Original Research ARTICLE
Kidneys from elderly deceased donors -Is 70 the new 60?
- 1Department of Nephrology, Klinikum Stuttgart, Germany
- 2Institute of Immunology, Heidelberg University Hospital, Germany
- 3Department of Nephrology, Technical University of Munich, Germany
There is a growing shortage of kidney donors leading to extended transplant waiting times associated with increased mortality. To expand the donor pool, clinicians nowadays regularly accept organs from elderly donors, including those aged ≥70 years. There is only limited and conflicting data whether kidneys from these elderly donors allow for satisfactory allograft outcome rates.
To asses this question, the 5-year death censored graft survival of 116,870 adult first deceased donor kidney allograft recipients that were transplanted at European centres between 1997 and 2016 and reported to the “Collaborative Transplant Study” were analysed using Kaplan-Meier analysis and country stratified Cox regression. The combinations of the two transplant periods 1997–2006 and 2007–2016 with the donor age categories 18–49, 50–59, 60–69, and ≥70 years were considered.
From 1997–2006 to 2007–2016, the median donor age increased from 50 to 55 years and the proportion of kidneys from ≥60-year-old donors rose from 24.1% to 38.8%. At the same time, the proportion of kidneys from ≥70-year-old donors more than doubled (6.7% vs. 15.4%). Between 1997–2006 and 2007–2016, the 5-year graft survival improved in all donor age categories. During 2007–2016, the 5-year death censored graft survival of kidneys from ≥70-year-old donors was comparable to that of kidneys from 60–69-year-old donors during 1997–2006. This was true both for younger recipients (18–64 years) and older recipients (≥65 years). Among the younger recipients, 45–64-year-old recipients showed the best death censored graft survival rates for kidneys from old donors. In the country-stratified Cox regression analysis, compared to the reference of grafts from 18–49-year-old donors, the hazard ratio for grafts from ≥70-year-old donors during 2007–2016 was 1.92, exactly the same as the hazard ratio for grafts from 60–69-year-old donors during 1997–2006.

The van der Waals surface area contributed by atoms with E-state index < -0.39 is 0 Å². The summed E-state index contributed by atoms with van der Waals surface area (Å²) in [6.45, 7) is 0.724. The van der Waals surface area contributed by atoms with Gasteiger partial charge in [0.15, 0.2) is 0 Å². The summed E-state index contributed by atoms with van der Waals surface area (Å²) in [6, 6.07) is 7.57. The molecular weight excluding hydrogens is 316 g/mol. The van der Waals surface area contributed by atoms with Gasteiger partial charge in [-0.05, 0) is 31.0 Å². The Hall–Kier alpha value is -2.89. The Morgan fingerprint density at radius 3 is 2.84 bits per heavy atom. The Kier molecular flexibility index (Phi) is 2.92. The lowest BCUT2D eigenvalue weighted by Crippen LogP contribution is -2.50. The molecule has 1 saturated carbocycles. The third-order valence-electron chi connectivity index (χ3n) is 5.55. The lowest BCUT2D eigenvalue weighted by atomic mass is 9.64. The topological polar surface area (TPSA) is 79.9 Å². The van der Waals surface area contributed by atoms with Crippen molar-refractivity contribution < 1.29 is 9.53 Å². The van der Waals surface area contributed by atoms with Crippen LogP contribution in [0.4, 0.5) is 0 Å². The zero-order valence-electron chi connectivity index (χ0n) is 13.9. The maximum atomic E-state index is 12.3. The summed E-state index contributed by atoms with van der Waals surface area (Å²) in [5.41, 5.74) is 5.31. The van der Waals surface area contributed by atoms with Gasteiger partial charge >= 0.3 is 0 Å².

Our analysis indicates that within only one further decade (1997–2006 vs. 2007–2016) the 5-year death censored graft survival of kidneys from ≥70-year old donors improved to the level of kidneys from 60–69-year-old donors in the previous decade.
Keywords: Kidney Transplantation, Marginal donor, Expanded criteria donor, Elderly donor, death censored graft survival, Donor age
Received: 05 Aug 2019;
Accepted: 04 Nov 2019.
Copyright: © 2019 Echterdiek, Schwenger, Döhler, Latus, Kitterer, Heemann and Süsal. This is an open-access article distributed under the terms of the Creative Commons Attribution License (CC BY). The use, distribution or reproduction in other forums is permitted, provided the original author(s) and the copyright owner(s) are credited and that the original publication in this journal is cited, in accordance with accepted academic practice. No use, distribution or reproduction is permitted which does not comply with these terms.
* Correspondence: Dr. Fabian Echterdiek, Klinikum Stuttgart, Department of Nephrology, Stuttgart, Germany, email@example.com